Just plain dumb
Tim Burton taints a Disney classic and his own legacy
The decline of Tim Burton continues with Dumbo, a wasteful remake of the 1941 animated classic that amounts to one big nothing—for kids and adults alike.
The original Dumbo was a little more than an hour long, while this one lasts for nearly two hours that feel like 40. A bunch of unnecessary subplots and added characters take away time from one of the lone bright spots, the title character, an admittedly cute CGI achievement.
There are no talking animals in this version, so scratch Timothy Q. Mouse, the singing crows and the lullaby from Mama elephant. Instead of the mouse (who does make a brief appearance in a cage), we get the requisite precocious children, one of them played by Thandie Newton’s daughter, Nico Parker, who absolutely cannot act.
Colin Farrell appears as Holt, the precocious kids’ dad, an injured World War I vet. The circus is led by Max Medici (a blustery Danny DeVito), who has purchased a cheap, pregnant elephant. After Holt’s circus-performer wife dies, Max assigns him to be keeper of the elephants, a comedown from his previous gig as a circus cowboy. Farrell, like most of the human actors in this movie, seems lost.
V.A. Vandevere, the villain of the film played by Michael Keaton, purchases Dumbo and plans to make him a main attraction at his Dreamland amusement park, which has a strong resemblance to Disneyland. So, in a way, the character can be seen as being modeled after Walt Disney. And he is portrayed as an evil megalomaniac, so, in essence, Burton gets away with indirectly portraying Disney as a bit of a greedy monster. I’m not saying this is inaccurate, but it’s odd to see it in an actual Disney movie.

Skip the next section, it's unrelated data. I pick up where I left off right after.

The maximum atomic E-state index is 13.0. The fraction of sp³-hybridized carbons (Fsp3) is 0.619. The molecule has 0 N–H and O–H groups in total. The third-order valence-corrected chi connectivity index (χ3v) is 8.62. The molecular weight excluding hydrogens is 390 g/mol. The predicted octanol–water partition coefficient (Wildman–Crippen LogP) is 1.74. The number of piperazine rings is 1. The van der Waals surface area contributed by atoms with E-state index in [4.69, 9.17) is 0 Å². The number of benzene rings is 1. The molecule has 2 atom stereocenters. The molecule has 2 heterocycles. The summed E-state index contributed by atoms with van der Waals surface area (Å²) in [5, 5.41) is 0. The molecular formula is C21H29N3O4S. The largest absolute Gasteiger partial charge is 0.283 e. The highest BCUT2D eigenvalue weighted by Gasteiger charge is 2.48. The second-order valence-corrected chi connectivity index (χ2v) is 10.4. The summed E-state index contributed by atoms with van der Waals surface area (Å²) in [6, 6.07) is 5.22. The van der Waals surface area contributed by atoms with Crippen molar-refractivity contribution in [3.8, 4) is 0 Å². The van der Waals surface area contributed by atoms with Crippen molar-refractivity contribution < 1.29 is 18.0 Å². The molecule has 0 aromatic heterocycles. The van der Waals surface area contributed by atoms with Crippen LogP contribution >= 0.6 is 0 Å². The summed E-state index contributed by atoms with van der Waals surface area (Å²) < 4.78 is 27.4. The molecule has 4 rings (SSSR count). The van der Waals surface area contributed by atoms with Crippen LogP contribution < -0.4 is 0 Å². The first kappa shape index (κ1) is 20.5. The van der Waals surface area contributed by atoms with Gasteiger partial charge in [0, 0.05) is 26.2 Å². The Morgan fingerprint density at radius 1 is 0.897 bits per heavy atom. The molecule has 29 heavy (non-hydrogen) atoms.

As for Keaton, he’s at his sneering worst in his movie, as if he was just put in front of the camera and told to act persnickety. You’d think the man who played Batman in a movie by the guy who directed Batman would translate to something fun. Alas, it did not.
In the original, Dumbo flew in only a couple of scenes for just a few seconds. Here, he has multiple flying scenes, which lessens the magic. And the scene in the original where Dumbo gets wasted and sees pink elephants is, regrettably, replaced by a lame bubble show homage.
As much as I liked the original, I’ve always taken issue with the notion that anybody would ridicule Dumbo for having big ears. All elephants have big ears, do they not? The premise falls especially flat in a big-budget live-action movie. The morality lesson at the core just doesn’t ring true with actual humans acting it out. It’s corny.
Burton’s last great movie was 2007’s Sweeney Todd: The Demon Barber of Fleet Street, and in the interim, one of his worst films was another Disney reboot, Alice in Wonderland. Dumbo is actually worse than that mess, and proof that Burton needs to get far away from the Mouse and move closer to the weirdos who inspired the first half of his career.